from the Korean Army to being published

the blog of an "ex-patriot" writer in Korea

Random #69: The Sun outside Yonsei Bon

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An hour before lunch, I hobbled down on my crutches to the coffee shop on the first floor with my trusty Daiso* thermos for my morning coffee. The couple who run the coffee shop are real nice—it seems like I’m their only customer—and they dress too nicely for this neighborhood. Sitting outside with my coffee and occasionally puffing on a cigarette, I spent a good while soaking up some sun. No looking at my phone or talking to anyone or looking at anything in particular. Just enjoying the weather. Cats and dogs know the secret of life. There’s not much better than lying in the sun with not a thought or care in the world.

I’m still in hospital clothes, blue pinstripes which hide the kimchi and coffee stains a little better than the patterned white at CAU. The new “hospital” is a dump. I passed by the building practically every day before the accident and I always thought the building was abandoned and waiting to be torn down. There is very little regard for sanitary conditions, and when I get my daily morning shot in the ass, the hand that slaps my ass to distract me from the pain has freshly slapped the ass of the 70-year-old in the bed across from mine without a good slathering of hand sanitizer.

Food’s slightly better here, though, and the nurses’ disregard for our welfare allows me almost free rein to come and go as I please. My apartment building is even closer than I believed it to be, practically next door, and I slip out twice a day to use the bathroom and wash up. The bathroom in the “hospital” smells like stale urine and causes me to gag if I try to brush my teeth here. The other day, I went home and took my first shower in almost four months, sitting on a plastic stool with my cast resting on the toilet.

The back door of this place is open 24 hours for smoking and all I have to do is brave three flights of stairs on my crutches to slip out and drink at the bar I was helping with construction the night of the accident. I’d sneak out and sleep at home but I’d never be able to wake up early enough to make it back to this room in time for breakfast.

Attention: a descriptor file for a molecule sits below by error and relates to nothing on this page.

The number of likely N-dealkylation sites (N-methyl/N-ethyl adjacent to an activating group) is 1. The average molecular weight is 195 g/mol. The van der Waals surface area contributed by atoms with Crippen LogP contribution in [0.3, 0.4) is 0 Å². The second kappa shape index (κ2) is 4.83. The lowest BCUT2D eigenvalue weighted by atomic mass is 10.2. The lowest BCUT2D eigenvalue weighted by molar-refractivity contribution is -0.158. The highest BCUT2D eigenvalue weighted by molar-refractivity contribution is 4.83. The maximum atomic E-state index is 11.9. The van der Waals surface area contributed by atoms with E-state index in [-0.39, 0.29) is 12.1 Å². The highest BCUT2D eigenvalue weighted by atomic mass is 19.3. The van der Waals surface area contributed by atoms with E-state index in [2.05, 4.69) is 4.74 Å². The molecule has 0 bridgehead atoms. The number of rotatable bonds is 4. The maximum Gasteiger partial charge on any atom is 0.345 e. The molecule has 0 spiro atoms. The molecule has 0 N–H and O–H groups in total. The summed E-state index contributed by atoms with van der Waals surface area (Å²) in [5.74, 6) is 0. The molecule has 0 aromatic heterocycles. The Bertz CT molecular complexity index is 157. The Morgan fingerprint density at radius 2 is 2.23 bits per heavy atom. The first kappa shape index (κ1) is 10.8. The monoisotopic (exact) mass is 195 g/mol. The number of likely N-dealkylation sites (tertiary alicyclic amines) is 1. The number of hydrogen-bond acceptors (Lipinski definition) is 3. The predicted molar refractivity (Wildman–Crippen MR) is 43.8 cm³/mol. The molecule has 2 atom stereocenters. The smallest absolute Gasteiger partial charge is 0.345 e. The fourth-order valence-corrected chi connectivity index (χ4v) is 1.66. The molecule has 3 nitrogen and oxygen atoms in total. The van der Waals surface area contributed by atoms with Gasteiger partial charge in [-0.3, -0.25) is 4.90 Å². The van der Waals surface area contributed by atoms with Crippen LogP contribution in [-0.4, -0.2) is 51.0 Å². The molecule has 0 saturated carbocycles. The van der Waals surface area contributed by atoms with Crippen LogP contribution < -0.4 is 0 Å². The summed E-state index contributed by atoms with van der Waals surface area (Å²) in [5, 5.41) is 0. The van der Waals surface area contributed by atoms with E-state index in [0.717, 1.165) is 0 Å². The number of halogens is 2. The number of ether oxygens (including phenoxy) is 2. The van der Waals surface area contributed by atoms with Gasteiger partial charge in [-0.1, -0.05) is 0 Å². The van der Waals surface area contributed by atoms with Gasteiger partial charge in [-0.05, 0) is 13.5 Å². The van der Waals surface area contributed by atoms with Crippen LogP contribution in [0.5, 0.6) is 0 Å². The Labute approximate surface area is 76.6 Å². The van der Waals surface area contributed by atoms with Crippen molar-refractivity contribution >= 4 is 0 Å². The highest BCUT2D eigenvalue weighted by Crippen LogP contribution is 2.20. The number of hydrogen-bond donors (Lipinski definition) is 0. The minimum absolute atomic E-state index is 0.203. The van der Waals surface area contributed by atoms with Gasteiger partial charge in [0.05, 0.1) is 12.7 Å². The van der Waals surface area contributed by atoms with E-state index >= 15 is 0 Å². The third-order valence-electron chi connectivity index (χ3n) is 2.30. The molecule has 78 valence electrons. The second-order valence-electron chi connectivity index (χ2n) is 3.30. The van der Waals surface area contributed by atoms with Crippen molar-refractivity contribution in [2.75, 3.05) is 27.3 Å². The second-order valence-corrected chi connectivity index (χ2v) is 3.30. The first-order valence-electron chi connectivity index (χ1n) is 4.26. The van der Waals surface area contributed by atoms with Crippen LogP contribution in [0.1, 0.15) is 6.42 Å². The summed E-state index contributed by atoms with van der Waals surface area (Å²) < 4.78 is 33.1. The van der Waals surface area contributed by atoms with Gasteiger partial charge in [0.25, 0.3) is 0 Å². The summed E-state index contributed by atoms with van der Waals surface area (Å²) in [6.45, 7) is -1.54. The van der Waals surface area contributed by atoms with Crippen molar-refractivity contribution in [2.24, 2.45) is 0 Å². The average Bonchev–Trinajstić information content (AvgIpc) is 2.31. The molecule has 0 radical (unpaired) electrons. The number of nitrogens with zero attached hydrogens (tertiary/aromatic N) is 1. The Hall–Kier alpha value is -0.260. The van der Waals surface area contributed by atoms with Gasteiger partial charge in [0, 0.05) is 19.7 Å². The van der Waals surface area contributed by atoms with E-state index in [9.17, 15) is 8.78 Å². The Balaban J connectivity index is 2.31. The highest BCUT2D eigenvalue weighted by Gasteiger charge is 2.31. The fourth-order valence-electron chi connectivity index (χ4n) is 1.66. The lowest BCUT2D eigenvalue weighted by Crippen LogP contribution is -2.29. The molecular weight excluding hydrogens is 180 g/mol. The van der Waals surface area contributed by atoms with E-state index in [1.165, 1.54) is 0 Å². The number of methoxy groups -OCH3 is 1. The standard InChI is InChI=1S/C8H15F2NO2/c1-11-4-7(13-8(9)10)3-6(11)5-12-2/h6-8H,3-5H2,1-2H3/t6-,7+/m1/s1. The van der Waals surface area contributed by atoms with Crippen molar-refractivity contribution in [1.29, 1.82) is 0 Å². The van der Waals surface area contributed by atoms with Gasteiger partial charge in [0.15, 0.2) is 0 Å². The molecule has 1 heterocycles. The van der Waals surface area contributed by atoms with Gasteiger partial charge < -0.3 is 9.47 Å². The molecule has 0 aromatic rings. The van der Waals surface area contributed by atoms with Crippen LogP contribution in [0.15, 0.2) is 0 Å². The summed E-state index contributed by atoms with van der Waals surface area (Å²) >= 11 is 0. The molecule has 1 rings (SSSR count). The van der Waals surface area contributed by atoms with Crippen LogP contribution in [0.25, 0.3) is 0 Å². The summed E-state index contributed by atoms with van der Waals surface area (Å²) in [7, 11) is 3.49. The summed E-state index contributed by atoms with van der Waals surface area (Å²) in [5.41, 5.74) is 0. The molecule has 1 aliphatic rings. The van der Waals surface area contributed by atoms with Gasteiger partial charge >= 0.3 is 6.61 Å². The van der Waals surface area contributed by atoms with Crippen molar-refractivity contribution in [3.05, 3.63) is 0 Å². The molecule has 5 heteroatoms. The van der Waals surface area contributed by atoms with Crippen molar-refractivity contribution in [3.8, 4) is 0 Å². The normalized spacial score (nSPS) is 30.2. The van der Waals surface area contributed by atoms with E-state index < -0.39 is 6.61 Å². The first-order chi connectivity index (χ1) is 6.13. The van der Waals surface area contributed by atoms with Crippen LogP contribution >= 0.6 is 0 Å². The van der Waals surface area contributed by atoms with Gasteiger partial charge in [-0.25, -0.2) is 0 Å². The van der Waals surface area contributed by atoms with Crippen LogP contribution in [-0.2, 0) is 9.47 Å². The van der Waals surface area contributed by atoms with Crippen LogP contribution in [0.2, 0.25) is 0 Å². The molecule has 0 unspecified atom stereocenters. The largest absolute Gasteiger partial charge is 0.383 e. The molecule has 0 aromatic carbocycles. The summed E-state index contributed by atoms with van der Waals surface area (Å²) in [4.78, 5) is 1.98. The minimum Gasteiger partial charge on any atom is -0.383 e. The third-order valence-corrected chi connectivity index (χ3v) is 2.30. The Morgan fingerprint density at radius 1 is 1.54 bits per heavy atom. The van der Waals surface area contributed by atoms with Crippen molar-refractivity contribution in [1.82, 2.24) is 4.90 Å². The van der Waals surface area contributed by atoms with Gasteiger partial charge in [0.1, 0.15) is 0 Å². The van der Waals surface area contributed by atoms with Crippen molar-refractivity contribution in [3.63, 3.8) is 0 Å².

The patients here are very different from the ones at the university hospital. “Nylon,” people refer to them, meaning perfectly unhurt people scamming for insurance money.** It feels like a dorm for taxi drivers—probably 90 percent of the “patients” here—and every night the 70-year-old tries to get me to drink soju with the rest of them. Right now, they’re on the one unoccupied bed, talking shop and drinking soju and snacking on blood sausage, oden, and cow intestine.


The 70-year-old sleeping off a hangover

I still haven’t been able to write. I was finally starting to settle into a groove at CAU when they told me to leave. I should skip out on afternoon physical therapy—for my back, which is fine aside from the acute scoliosis I’ve had since I was a kid—and set up camp at the coffee shop downstairs. Even if it takes time to find a groove, at least I’ll be able to enjoy the sun.

* Forgive me for flaunting my status; I’ve been in Korea too long. For those of you who haven’t spent time in Korea or Japan, Daiso is the Japanese dollar store that seems to be more prevalent in Korea than in Japan from what I’ve seen. Maybe when I collect the insurance money in a year or two, I’ll be take a step up the social ladder. Probably not.
[correction 4/2/14]: According to one of the worst Wikipedia pages I’ve read (in terms of conflicting facts), there are far more Daiso in Japan. Apparently, there are also Daiso all over the world, including the US (all/mostly West Coast). This is what I get for trying to be a snob. The first American location is Korean-heavy Lynnwood, Washington, just north of Seattle. I have been in Korea too long. It opened in 2005.

** I asked a couple of people why they call them “nylon.” Nobody knew. Naver says that it comes from before the 1970s when nylon came to Korea and people thought it was great because it was a new fabric but then they realized it was artificial and weak. Over time, it got bastardized to the point it became an adjective meaning fake. It’s thrown around very often in places like this. Nairong.


2 Responses

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  1. re: that picture

    Hand down his pants. Nice. Gotta keep those cojones warm, I guess.

    re: dump

    Sorry to read about the dumpy conditions. I’ll keep my fingers crossed that you don’t acquire some funky infection. It’s great, however, that you can sneak out on secret patrol and even visit your own place. Such freedom at least allows you to feel a bit more human.

    Keep on healin’! Still no specific date for when you’re leaving the dump?


    April 2, 2014 at 12:15 am

    • The freedom is really the one redeeming factor of this place but a factor that is really important to me. I have no idea when I’ll be able to leave but the cast should come off in a week or so.


      April 2, 2014 at 7:07 am

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